Sleep Smarter

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In recent years, a lot of emphasises has been placed on nutrition and exercise as being the pillars for good health. More recently sleep has begun to gain recognition and rightly so as sleep is the foundation of both of these pillars and actually massively impacts our health and well-being. During times of stress in life it is really common for people to experience sleep difficulties. Lack of sleep and anxiety fuel one and other and are interconnected. During difficult periods in life, night time can be the hardest time of  day for people. Any of life’s worries can feel exaggerated at night and loneliness and fears are often exasperated. Similarly sleepless nights can trigger anxiety about the day ahead. My intention is that the below information may provide some further understanding of the importance of sleep for our health and mental well-being. There is so much to learn about this topic and I have found it intriguing researching for this post. France and Finland are the leading experts in sleep analysis and any of the data mentioned in this comes from studies carried out in these countries.

Thankfully, my own personal experience with sleep has been mainly positive. I strive to obtain approximately eight hours a night. Some people can manage on little sleep however I find it incredibly difficult to cope if I haven’t had a peaceful night’s rest. If sleep deprived, I find that I am much more emotional, cranky and hungry. As spoken about on here before I have always attempted to control aspects of my life which are controllable, in an attempt to reduce anxiety and limit my exposure to stress. Paradoxically, the contrary happened and the obsession to control further inhibited my ability to live with minimal stress. The area of sleep served to be another aspect of my well-being that I attempted to control. This started from a young age. Being an only child I never had to share my room and was used to snuggling down to go to sleep in a pitch dark space with no disturbance of anyone else’s presence or movement. When I reached the age of sleepovers with friends, sharing rooms with another person caused immense apprehension. I found it difficult to fall asleep to the sound of someone else’s breathing or preference for brightness in the room. I recall lying awake focusing on nothing other than the repeated sound of their breath and it frustrating me no end. Further on down my life path, I moved to Dublin to attend university. The city noises at night were something else I was unfamiliar with which impacted my ability to fall asleep. The purchase of ear plugs was the method I used to attempt to control this outside noise. While they worked magnificently at the time they became something I could not manage without, so much so that I always had to have a spare pair with me.  During my time in India, this was something I managed to let go of. I purposefully left my ear plugs on the plane when I landed at home and haven’t used them since. Once I realised that they were just another crutch I was using to enable this controlling mentality, I quickly understood that they were no longer serving me and were unnecessary. Despite my relatively positive experience of sleep it has always been a very important aspect of my well-being and the whole science of it has always intrigued me.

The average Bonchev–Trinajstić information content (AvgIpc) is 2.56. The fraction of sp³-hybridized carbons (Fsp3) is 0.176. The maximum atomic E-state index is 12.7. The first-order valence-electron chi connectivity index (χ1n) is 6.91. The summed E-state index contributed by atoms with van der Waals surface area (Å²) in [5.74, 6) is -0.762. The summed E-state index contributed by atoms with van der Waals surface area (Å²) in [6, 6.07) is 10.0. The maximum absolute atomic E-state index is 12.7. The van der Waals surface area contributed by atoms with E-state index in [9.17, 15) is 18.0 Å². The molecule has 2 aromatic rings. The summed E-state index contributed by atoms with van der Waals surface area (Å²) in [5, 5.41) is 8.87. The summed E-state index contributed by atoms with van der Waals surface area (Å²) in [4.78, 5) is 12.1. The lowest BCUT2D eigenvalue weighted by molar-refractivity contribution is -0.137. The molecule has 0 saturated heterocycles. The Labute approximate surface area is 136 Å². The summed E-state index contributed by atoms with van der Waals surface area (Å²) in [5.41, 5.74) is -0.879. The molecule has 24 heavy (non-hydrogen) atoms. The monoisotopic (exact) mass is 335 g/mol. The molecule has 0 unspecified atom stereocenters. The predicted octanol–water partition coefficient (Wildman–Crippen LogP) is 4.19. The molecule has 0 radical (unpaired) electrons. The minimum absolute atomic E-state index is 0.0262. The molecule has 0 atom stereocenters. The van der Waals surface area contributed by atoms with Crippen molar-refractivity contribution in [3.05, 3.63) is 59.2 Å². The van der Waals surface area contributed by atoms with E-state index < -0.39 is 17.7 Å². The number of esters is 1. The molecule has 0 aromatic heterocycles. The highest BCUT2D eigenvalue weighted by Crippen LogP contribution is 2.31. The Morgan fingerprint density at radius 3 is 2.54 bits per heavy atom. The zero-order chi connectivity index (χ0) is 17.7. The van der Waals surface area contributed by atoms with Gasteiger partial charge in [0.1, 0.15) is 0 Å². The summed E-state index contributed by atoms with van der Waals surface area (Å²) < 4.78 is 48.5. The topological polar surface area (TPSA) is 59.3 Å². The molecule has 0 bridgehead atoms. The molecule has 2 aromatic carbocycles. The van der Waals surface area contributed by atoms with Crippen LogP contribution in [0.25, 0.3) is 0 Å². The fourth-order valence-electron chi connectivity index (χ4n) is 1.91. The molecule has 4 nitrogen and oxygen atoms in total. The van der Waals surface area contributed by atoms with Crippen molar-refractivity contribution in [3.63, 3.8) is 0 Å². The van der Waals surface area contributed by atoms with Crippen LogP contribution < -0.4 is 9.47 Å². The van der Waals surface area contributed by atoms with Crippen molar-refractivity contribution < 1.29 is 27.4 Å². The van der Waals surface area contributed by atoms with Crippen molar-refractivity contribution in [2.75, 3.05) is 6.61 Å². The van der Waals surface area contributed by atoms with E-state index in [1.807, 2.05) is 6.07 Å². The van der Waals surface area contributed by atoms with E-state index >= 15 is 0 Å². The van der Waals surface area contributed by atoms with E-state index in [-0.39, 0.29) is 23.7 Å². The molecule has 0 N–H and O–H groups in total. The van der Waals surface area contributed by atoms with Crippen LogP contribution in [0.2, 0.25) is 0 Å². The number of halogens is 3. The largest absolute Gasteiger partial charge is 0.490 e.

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Sleep and Health: Why is it so important?

The study of sleep is a contemporary phenomenon. Our understanding of the correlation between sleep and health is beginning to be understood at a more quantifiable level as sleep can now be studied by measurable outcomes.  The old saying ‘sure you can sleep when you are dead’ is in fact counterproductive advice as studies show that the shorter you sleep the shorter your life. Unfortunately sleep is not like a bank account. You can’t neglect it during the week in the hope that you can catch up on it at the weekend. Shockingly one out of two people aren’t getting the recommend seven to nine hours of sleep. A mere six hours and thirty one minutes is the average amount of sleep we are obtaining on a nightly basis. This has many negative impacts on our overall health as; lack of sleep is one of the primary contributors to diseases such as heart attacks and Alzheimers. As mentioned by Mathew Walker’s in his book ‘why we sleep’, scientists have noted a 24 % increase in the amount of heart attacks that occur when the cocks change as people lose out on one hours sleep. While a one hour reduction in our night’s sleep hopefully won’t result in something as detrimental as a heart attack, insufficient sleep across the lifespan is one of the highest determining factors in the development of Alzheimer’s disease.

Wakefulness actually causes low level brain damage and it is sleep that provides reparatory function to counteract this which is why it is so important. In France, a considerable amount of effort is currently underway in attempting to lobby doctors to prescribe natural sleep to their patients. Currently during medical training only two hours of sleep education is provided. I find this shocking considering that sleep consumes a third of a patient’s life. Similarly, in hospital settings where sleep is a necessity for recovery it is one of the least likely places a good night’s sleep will be obtained as a result of the bright lights and noise levels on units. It is being suggested that all admission forms to hospitals should include a question about sleeping patterns so that attempts can be made to provide medical treatment around patient’s natural sleeping patterns.

  • Sleep Disorders

There are many types of sleep disorders however the two that are most commonly referred to are insomnia and sleep apnea.